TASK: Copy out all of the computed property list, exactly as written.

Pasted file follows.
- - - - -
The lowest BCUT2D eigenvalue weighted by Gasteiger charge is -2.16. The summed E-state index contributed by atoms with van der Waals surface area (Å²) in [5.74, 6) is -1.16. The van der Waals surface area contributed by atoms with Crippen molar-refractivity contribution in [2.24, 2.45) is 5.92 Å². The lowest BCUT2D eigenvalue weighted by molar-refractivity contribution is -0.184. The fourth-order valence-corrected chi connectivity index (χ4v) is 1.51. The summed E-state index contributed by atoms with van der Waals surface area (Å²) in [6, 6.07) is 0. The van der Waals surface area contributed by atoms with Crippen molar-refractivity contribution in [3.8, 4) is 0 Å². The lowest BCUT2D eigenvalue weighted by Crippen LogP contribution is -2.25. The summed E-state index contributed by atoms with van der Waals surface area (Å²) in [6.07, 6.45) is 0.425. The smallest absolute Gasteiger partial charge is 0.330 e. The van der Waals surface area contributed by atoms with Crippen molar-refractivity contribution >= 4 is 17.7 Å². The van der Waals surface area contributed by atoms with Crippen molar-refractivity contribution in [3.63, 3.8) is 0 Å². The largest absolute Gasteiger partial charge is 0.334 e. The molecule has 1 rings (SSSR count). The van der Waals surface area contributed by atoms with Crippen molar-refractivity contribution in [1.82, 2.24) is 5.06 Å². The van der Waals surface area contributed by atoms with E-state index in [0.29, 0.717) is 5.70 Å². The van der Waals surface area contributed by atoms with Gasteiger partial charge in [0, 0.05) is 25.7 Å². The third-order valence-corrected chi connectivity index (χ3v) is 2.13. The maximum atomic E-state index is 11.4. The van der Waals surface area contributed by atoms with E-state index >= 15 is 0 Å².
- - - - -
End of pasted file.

The lowest BCUT2D eigenvalue weighted by Gasteiger charge is -2.16. The summed E-state index contributed by atoms with van der Waals surface area (Å²) in [5.74, 6) is -1.16. The van der Waals surface area contributed by atoms with Crippen molar-refractivity contribution in [2.24, 2.45) is 5.92 Å². The lowest BCUT2D eigenvalue weighted by molar-refractivity contribution is -0.184. The fourth-order valence-corrected chi connectivity index (χ4v) is 1.51. The summed E-state index contributed by atoms with van der Waals surface area (Å²) in [6, 6.07) is 0. The van der Waals surface area contributed by atoms with Crippen molar-refractivity contribution in [3.8, 4) is 0 Å². The lowest BCUT2D eigenvalue weighted by Crippen LogP contribution is -2.25. The summed E-state index contributed by atoms with van der Waals surface area (Å²) in [6.07, 6.45) is 0.425. The smallest absolute Gasteiger partial charge is 0.330 e. The van der Waals surface area contributed by atoms with Crippen molar-refractivity contribution >= 4 is 17.7 Å². The van der Waals surface area contributed by atoms with Crippen molar-refractivity contribution in [3.63, 3.8) is 0 Å². The largest absolute Gasteiger partial charge is 0.334 e. The molecule has 1 rings (SSSR count). The van der Waals surface area contributed by atoms with Crippen molar-refractivity contribution in [1.82, 2.24) is 5.06 Å². The van der Waals surface area contributed by atoms with E-state index in [0.29, 0.717) is 5.70 Å². The van der Waals surface area contributed by atoms with Gasteiger partial charge in [0, 0.05) is 25.7 Å². The third-order valence-corrected chi connectivity index (χ3v) is 2.13. The maximum atomic E-state index is 11.4. The van der Waals surface area contributed by atoms with E-state index >= 15 is 0 Å².